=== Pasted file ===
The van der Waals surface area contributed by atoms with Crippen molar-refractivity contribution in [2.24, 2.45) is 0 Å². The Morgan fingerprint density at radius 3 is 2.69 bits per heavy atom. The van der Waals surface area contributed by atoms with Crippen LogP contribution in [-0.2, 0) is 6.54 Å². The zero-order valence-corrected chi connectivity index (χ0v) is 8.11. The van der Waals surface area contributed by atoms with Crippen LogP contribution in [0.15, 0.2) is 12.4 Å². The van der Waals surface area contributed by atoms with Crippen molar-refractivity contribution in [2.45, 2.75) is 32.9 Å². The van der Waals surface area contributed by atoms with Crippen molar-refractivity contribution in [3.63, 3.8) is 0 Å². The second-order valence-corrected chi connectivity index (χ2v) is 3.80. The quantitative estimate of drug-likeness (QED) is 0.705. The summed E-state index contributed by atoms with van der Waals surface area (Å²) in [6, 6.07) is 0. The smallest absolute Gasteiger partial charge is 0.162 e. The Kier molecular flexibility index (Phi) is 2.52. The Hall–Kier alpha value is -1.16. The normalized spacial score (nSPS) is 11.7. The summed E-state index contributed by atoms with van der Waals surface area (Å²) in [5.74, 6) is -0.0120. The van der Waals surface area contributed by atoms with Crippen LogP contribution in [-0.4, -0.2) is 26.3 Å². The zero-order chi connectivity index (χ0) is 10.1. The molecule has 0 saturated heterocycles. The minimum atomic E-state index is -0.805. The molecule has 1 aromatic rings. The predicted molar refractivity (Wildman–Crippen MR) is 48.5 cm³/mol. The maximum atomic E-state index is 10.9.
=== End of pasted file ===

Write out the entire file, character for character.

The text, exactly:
The van der Waals surface area contributed by atoms with Crippen molar-refractivity contribution in [2.24, 2.45) is 0 Å². The Morgan fingerprint density at radius 3 is 2.69 bits per heavy atom. The van der Waals surface area contributed by atoms with Crippen LogP contribution in [-0.2, 0) is 6.54 Å². The zero-order valence-corrected chi connectivity index (χ0v) is 8.11. The van der Waals surface area contributed by atoms with Crippen LogP contribution in [0.15, 0.2) is 12.4 Å². The van der Waals surface area contributed by atoms with Crippen molar-refractivity contribution in [2.45, 2.75) is 32.9 Å². The van der Waals surface area contributed by atoms with Crippen molar-refractivity contribution in [3.63, 3.8) is 0 Å². The second-order valence-corrected chi connectivity index (χ2v) is 3.80. The quantitative estimate of drug-likeness (QED) is 0.705. The summed E-state index contributed by atoms with van der Waals surface area (Å²) in [6, 6.07) is 0. The smallest absolute Gasteiger partial charge is 0.162 e. The Kier molecular flexibility index (Phi) is 2.52. The Hall–Kier alpha value is -1.16. The normalized spacial score (nSPS) is 11.7. The summed E-state index contributed by atoms with van der Waals surface area (Å²) in [5.74, 6) is -0.0120. The van der Waals surface area contributed by atoms with Crippen LogP contribution in [-0.4, -0.2) is 26.3 Å². The zero-order chi connectivity index (χ0) is 10.1. The molecule has 0 saturated heterocycles. The minimum atomic E-state index is -0.805. The molecule has 1 aromatic rings. The predicted molar refractivity (Wildman–Crippen MR) is 48.5 cm³/mol. The maximum atomic E-state index is 10.9.